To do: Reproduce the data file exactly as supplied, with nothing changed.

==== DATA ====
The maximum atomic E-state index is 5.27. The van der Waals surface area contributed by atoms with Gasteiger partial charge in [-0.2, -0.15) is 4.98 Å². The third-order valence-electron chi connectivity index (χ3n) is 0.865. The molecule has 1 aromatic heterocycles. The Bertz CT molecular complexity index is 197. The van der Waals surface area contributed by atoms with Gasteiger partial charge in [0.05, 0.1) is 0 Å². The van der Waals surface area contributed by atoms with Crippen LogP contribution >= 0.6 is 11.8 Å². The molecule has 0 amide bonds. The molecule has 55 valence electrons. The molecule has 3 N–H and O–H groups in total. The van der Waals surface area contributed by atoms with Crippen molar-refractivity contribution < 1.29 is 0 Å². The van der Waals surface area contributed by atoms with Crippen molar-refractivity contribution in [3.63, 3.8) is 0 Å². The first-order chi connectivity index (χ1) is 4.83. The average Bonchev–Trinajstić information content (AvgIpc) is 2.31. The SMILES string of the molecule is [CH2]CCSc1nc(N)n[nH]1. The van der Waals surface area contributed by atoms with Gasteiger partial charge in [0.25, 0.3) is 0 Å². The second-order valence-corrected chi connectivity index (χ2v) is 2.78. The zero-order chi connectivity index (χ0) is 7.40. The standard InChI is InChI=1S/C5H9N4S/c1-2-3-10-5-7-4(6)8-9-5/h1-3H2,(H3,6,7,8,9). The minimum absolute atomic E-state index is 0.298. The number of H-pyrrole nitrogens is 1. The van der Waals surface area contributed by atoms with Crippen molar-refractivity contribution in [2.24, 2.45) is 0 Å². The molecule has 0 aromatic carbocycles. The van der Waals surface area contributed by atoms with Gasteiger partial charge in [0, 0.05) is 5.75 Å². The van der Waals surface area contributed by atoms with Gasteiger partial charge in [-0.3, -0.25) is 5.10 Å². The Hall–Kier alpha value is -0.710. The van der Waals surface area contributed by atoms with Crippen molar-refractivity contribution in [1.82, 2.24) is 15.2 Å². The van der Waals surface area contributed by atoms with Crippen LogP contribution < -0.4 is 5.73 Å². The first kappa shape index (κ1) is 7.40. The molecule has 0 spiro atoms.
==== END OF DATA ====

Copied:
The maximum atomic E-state index is 5.27. The van der Waals surface area contributed by atoms with Gasteiger partial charge in [-0.2, -0.15) is 4.98 Å². The third-order valence-electron chi connectivity index (χ3n) is 0.865. The molecule has 1 aromatic heterocycles. The Bertz CT molecular complexity index is 197. The van der Waals surface area contributed by atoms with Gasteiger partial charge in [0.05, 0.1) is 0 Å². The van der Waals surface area contributed by atoms with Crippen LogP contribution >= 0.6 is 11.8 Å². The molecule has 0 amide bonds. The molecule has 55 valence electrons. The molecule has 3 N–H and O–H groups in total. The van der Waals surface area contributed by atoms with Crippen molar-refractivity contribution < 1.29 is 0 Å². The van der Waals surface area contributed by atoms with Crippen molar-refractivity contribution in [3.63, 3.8) is 0 Å². The first-order chi connectivity index (χ1) is 4.83. The average Bonchev–Trinajstić information content (AvgIpc) is 2.31. The SMILES string of the molecule is [CH2]CCSc1nc(N)n[nH]1. The van der Waals surface area contributed by atoms with Gasteiger partial charge in [0.25, 0.3) is 0 Å². The second-order valence-corrected chi connectivity index (χ2v) is 2.78. The zero-order chi connectivity index (χ0) is 7.40. The standard InChI is InChI=1S/C5H9N4S/c1-2-3-10-5-7-4(6)8-9-5/h1-3H2,(H3,6,7,8,9). The minimum absolute atomic E-state index is 0.298. The number of H-pyrrole nitrogens is 1. The van der Waals surface area contributed by atoms with Crippen molar-refractivity contribution in [2.24, 2.45) is 0 Å². The molecule has 0 aromatic carbocycles. The van der Waals surface area contributed by atoms with Gasteiger partial charge in [0, 0.05) is 5.75 Å². The van der Waals surface area contributed by atoms with Gasteiger partial charge in [-0.3, -0.25) is 5.10 Å². The Hall–Kier alpha value is -0.710. The van der Waals surface area contributed by atoms with Crippen molar-refractivity contribution in [1.82, 2.24) is 15.2 Å². The van der Waals surface area contributed by atoms with Crippen LogP contribution < -0.4 is 5.73 Å². The first kappa shape index (κ1) is 7.40. The molecule has 0 spiro atoms.